How did you talk to your son’s partner’s parents?

“When I found out he was settled I was very happy. Hence I told everyone the news at once. Reactions were weird. I thought I did something wrong. “Is it because he went to US to study? Call him back. We will do it a puja. How did this happen? He was such a good boy.” I didn’t get angry because they were ignorant. But after all these years all of them have accepted him. Some prayed for him to change. When I found out I said what will happen to his partner if your prayers work? What about a girl if he marries? I am proud that he has accepted himself, I feel proud that he is not taking a wrong path. Both lives would have been destroyed. Being gay is not a crime. I saw his life there, and his partner’s parents. His partner’s mother started crying. She said both our boys are good but I don’t agree with this. I asked her to stay with them. Along with food, clothing, shelter, in life we want companionship. It doesn’t matter if it is with a boy or girl.”

“Our nani lives with us and I never came out to my grandmother. That time I was dating a boy, and I told her that I love him. First she asked me if it’s a Punjabi. Then she asked Muslim? Gujarati? Then she asked Telugu? Bengali? After everything she asked South Indian? Tamil? Brahmin? Then she says thank God he is a Tamil Brahmin.”

Do you fear that your child will not find a partner or be alone or miserable in his or her old age?

“I think it’s a powerful myth. I came across it while interviewing gay men. Parents said it’s sad you will be lonely in old age. There are 3 interpretations of their reasoning: First, they don’t know any older gay men and have no picture of how life could be lived without an opposite sex partner. The second possibility is the assumption that by having children old age gets better, which in some cases is true and in some not. The third is a rather negative view of gay men as those who don’t settle down, can’t hold relationships and are destined to be alone. This is the least helpful view. The first two may be rectified on exposure. During my research I met a bunch of men in Mumbai in their fifties, leading fulfilled lives, both on and off scene, creating alternative families. A single life is not necessarily a failed life, and not necessarily what gay men are destined to have.”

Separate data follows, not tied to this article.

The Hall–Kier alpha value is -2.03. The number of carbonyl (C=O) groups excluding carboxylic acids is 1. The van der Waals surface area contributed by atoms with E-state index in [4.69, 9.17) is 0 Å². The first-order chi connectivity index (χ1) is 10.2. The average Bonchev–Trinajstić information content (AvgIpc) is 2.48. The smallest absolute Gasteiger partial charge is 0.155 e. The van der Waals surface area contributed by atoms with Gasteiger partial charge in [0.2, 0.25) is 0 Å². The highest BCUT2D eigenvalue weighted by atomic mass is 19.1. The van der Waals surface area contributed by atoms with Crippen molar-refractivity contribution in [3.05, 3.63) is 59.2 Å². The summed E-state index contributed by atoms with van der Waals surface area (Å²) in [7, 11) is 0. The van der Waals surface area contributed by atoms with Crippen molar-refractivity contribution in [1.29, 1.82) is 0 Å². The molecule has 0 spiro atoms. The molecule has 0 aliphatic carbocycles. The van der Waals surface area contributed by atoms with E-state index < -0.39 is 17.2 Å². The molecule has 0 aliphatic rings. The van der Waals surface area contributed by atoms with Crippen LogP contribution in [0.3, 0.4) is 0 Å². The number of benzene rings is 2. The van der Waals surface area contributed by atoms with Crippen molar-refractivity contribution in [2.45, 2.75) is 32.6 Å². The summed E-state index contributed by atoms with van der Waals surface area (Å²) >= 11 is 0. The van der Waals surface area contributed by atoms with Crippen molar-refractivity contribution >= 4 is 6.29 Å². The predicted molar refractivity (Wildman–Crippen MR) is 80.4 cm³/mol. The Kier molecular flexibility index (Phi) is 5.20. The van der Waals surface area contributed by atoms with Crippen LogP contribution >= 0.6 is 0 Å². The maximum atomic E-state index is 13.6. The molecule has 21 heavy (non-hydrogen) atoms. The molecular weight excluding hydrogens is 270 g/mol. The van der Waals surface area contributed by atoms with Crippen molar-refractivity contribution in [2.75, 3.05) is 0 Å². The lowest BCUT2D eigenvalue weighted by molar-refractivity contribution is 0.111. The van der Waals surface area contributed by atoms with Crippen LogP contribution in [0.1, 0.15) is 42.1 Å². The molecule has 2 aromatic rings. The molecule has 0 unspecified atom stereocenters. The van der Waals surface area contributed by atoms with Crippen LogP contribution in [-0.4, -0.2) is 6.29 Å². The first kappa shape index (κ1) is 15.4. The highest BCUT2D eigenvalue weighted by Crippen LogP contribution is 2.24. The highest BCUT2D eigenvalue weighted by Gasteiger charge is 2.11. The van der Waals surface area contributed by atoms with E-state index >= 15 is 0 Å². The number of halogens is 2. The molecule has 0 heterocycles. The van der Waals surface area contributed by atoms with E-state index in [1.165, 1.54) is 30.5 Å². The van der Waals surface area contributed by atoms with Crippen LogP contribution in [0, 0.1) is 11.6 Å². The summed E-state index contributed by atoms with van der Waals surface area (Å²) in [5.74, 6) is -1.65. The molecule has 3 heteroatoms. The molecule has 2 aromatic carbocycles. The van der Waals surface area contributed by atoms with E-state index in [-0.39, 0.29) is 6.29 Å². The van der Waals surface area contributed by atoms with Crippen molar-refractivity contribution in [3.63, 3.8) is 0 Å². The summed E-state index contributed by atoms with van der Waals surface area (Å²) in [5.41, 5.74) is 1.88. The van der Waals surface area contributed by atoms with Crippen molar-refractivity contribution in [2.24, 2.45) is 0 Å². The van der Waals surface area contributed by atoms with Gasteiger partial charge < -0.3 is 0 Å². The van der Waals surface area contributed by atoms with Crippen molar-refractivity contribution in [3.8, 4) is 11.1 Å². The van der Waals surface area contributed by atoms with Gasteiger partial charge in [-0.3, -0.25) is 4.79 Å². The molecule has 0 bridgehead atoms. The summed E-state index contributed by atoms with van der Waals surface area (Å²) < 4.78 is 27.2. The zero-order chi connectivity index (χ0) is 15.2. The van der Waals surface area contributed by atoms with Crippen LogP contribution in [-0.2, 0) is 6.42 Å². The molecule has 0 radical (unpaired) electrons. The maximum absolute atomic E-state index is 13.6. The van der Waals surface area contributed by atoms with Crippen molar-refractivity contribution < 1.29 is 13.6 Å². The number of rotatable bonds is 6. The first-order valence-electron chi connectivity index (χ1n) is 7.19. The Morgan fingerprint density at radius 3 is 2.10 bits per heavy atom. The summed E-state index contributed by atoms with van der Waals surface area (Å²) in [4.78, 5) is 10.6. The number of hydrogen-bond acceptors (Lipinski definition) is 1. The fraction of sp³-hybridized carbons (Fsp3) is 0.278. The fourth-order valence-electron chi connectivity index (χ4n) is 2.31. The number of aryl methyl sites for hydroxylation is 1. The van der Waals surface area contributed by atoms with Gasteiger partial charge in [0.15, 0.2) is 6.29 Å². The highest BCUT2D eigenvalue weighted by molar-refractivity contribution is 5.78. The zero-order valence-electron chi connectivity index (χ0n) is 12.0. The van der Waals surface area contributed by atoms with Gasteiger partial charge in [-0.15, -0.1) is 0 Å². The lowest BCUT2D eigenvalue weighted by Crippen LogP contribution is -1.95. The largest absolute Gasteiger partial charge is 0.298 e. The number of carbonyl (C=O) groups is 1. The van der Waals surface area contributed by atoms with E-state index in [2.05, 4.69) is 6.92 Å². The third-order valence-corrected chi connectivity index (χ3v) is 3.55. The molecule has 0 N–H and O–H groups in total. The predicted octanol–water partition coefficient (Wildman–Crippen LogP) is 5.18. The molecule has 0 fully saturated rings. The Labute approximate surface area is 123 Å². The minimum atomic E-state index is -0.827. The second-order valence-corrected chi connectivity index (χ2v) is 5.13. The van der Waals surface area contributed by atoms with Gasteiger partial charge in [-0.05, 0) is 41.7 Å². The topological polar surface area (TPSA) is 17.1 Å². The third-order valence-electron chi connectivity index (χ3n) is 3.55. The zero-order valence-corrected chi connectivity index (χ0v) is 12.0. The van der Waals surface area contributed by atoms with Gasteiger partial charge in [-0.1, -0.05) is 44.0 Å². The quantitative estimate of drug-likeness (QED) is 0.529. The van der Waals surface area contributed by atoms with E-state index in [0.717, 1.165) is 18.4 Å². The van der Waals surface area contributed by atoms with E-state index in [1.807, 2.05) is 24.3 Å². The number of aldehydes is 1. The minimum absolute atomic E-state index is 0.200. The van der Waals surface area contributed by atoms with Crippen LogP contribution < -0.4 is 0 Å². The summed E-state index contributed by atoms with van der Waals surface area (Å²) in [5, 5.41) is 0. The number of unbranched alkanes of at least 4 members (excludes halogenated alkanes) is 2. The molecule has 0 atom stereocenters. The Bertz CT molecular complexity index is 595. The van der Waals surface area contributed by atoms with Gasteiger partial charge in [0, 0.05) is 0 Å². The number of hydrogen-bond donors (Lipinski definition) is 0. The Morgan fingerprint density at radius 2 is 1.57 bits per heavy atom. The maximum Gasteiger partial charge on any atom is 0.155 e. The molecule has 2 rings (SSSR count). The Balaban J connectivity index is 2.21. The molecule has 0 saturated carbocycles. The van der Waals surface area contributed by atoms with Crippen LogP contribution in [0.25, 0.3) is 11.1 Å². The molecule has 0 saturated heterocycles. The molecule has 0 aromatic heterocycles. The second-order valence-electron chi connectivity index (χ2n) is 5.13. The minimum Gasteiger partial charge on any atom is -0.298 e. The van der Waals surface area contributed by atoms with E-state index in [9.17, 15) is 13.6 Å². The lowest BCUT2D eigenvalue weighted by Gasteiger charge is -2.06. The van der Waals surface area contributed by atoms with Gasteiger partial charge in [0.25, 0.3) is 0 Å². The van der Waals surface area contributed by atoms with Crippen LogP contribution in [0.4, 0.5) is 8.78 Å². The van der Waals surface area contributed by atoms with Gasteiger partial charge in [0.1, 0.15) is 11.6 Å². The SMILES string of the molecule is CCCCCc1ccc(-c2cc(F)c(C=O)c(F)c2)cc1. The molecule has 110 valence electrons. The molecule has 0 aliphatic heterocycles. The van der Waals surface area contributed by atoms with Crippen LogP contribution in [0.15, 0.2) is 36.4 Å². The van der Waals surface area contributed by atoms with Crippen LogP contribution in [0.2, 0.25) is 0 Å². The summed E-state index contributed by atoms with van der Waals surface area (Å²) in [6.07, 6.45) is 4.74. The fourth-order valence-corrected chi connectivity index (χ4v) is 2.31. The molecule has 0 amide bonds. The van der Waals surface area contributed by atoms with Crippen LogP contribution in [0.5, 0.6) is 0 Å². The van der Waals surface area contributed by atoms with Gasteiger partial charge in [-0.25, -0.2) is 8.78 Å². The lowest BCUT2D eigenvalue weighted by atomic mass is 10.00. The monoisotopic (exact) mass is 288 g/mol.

“8 years ago I met a 60-year-old gay man. He said, ‘In my time there was no internet hence finding a partner was difficult. For kids now it’s not that difficult. Your son is your son, but I am also his mom, as much as you take care of him I will too.’ We come alone into the world, go alone. Why worry? And the fact is yes, they may be alone. Expecting children to take care of you all life is not necessary. This idea of birthing children to be caregivers is wrong. The important thing is that they are happy.”

How is it different from fathers as against mothers to deal with a child’s different sexual orientation?

“Fathers love as much as mothers but don’t know how to express it. Mother doesn’t care about prestige but father does.”

“Fathers identify with sons with ego. More aware of the difficulties the son will face. Hence more difficult to accept.”

“Initially there was a lot of disturbance, my father would see me on TV and say derogatory things. Even my brother would. But they never stopped me. After I came back from the show, they would speak. Now they are very mature. My brother talks about it, my sister said to her to-be husband ‘I will only marry you if you accept my brother.’”

LGBTIQ kids tell their parents present there what they feel:

“I love her a lot. My mom says you not going to the temple but for me my parents are my gods.”

“My mother has been put through a lot of torture because of me. Every show I went on, I said she didn’t support me initially. Yet she stands by me now. On TV shows against Section 377, she accompanies me. Till today my father didn’t accept but now he does and talks about it himself. I am really thankful to them for accepting me. They have worked for many years to understand so I am grateful.”

“I came out 6 years ago and today to get my mom to a Gay Bombay Parents Meeting is history in the making for me. Rather than mother and son, we are like best friends. We fight everyday and the next moment we go and cook together. For 6 years it was ‘don’t ask don’t tell’ and now she came here. I can see that she is happy and my sister is here too. I am really glad. I hope the discussion will go on and on and we will fight the battle together.”